New Jersey Employment Law Basics

By Lisa Guerin, ​J.D., Boalt Hall at the University of California at Berkeley
New Jersey employees are protected by federal and state laws that prohibit discrimination, require time off, regulate wages and overtime, and more.

As an employee in New Jersey, you are protected by federal and state laws throughout the employment process, from hiring through the end of your relationship with your employer. Below, we explain some of the laws that apply to New Jersey employees, including laws prohibiting discrimination, requiring employers to pay overtime and the minimum wage, and giving employees the right to take time off work.

New Jersey Laws Prohibiting Discrimination and Harassment

Under federal law, employers may not make employment decisions based on race, color, religion, sex (including pregnancy), national origin, age (if the employee is at least 40 years old), disability, or genetic information. Employers with at least 15 employees are subject to these laws (for age discrimination, employers with at least 20 employees must comply with the law).

These laws prohibit discrimination in every aspect of employment, from job postings, interviews, and hiring decisions to promotions, benefits, pay, discipline, performance reviews, layoffs, and firing. For detailed information on the federal laws that prohibit employment discrimination, see the Equal Employment Opportunity Commission’s Laws Enforced by the EEOC.

New Jersey law also protects employees from discrimination based on these traits. In addition, employees in New Jersey are protected from discrimination based on marital status, sexual orientation, gender identity, military service, atypical hereditary cellular or blood trait, unemployed status, or accompaniment by a service or guide dog. All New Jersey employers must comply with these laws, regardless of size. The New Jersey Division on Civil Rights enforces these laws and takes complaints of discrimination and harassment.

Workplace harassment based on any of these traits is also illegal. From a legal perspective, harassment is unwelcome workplace conduct or comments, based on the target’s protected characteristic, that creates a hostile work environment or that the target must endure as a condition of getting or keeping the job. Sexual harassment is the most familiar type of harassment, but harassment might also be based on race, disability, and other protected traits.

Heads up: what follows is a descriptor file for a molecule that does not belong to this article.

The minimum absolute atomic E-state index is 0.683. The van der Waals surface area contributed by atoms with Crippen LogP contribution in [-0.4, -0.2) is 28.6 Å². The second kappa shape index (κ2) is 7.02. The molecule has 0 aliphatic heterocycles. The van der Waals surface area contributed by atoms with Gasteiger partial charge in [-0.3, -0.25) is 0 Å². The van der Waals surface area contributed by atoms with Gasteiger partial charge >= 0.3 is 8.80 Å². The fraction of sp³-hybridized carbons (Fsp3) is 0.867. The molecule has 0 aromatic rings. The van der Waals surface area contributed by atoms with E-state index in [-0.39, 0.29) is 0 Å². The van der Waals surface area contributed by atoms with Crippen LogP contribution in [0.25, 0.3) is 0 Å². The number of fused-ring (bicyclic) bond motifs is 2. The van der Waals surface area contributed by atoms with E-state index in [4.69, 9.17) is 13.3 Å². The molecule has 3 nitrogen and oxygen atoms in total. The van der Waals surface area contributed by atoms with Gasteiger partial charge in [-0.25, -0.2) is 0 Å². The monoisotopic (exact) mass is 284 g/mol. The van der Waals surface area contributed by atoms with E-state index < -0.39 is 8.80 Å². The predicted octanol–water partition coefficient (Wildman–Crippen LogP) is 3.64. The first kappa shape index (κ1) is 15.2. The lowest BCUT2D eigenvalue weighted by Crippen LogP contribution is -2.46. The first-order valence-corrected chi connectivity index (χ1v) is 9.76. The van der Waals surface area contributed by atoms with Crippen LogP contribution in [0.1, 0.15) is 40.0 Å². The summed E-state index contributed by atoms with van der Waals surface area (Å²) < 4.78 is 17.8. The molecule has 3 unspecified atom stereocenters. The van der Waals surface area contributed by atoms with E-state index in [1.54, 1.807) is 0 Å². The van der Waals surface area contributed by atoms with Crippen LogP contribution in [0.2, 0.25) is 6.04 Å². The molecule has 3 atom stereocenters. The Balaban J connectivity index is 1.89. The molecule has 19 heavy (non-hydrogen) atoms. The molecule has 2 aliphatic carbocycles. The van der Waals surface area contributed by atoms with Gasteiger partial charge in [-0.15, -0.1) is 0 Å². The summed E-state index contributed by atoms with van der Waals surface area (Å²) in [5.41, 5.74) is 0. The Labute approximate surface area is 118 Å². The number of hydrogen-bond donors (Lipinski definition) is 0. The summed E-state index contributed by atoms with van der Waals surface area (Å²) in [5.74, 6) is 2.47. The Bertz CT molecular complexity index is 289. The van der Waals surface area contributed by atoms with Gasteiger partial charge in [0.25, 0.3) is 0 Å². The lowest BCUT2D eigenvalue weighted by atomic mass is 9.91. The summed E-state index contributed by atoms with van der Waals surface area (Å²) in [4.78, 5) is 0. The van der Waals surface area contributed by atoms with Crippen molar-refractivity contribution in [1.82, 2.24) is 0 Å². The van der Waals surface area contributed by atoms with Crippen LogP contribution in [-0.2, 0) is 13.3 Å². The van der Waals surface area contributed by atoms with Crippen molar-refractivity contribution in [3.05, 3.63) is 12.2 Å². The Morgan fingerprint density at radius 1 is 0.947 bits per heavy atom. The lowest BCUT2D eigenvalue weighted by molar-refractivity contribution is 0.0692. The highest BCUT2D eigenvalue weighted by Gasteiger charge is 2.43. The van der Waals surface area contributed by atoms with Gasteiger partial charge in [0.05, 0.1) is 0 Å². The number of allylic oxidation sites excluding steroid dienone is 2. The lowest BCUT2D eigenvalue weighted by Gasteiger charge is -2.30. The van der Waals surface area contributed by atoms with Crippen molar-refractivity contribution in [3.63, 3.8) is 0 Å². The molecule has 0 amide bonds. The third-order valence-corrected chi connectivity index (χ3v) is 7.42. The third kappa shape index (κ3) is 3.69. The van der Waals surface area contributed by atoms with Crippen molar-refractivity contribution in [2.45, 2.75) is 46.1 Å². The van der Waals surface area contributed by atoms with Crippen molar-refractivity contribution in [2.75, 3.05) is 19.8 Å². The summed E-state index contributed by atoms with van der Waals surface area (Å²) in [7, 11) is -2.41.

Your employer may not retaliate against you for complaining of discrimination or harassment. Your employer may not discipline, fire, or take other negative action against you because you complain within the company, to a government agency (like the Equal Employment Opportunity Commission or the New Jersey Division on Civil Rights), or in a lawsuit.

Workplace Safety Laws in New Jersey

The federal Occupational Safety and Health Act requires employers to provide a safe workplace, free of known hazards. This law applies in all states, including New Jersey. Employers must provide safe working conditions, including the training and safety equipment necessary for your industry and the type of work you do.

Employees have the right to request an Occupational Safety and Health Administration (OSHA) inspection if they believe their employer has committed safety violations. Your employer may not retaliate against you for complaining about unsafe working conditions.

New Jersey Workers’ Compensation

If you suffer an on-the-job injury, you will likely be eligible for workers’ compensation. Most New Jersey employers are required to carry workers’ compensation insurance. Workers’ comp provides you with a percentage of your usual earnings, pays for necessary medical treatment, and provides vocational rehabilitation and other benefits.

Wage and Hour Laws in New Jersey

The federal Fair Labor Standards Act (FLSA) and New Jersey law set the wage and hour standards employers must follow, including the minimum wage, overtime, and other wage laws. Employers must pay the highest minimum wage applicable to employees, whether set by federal, state, or local law. For 2016, New Jersey employers must pay employees at least $8.38 an hour; this rate is adjusted annually based on the consumer price index. Because the state minimum wage is higher than the federal minimum hourly wage of $7.25, New Jersey employers must pay at least the state minimum wage.

Under the FLSA and New Jersey law, employers must pay employees time and a half if they work more than 40 hours in a week. Not all employees are entitled to earn overtime, however. If you fall within an exception to the overtime laws (for example, because you are a salaried manager as defined by the law), you are an exempt employee, which means you are not eligible for overtime.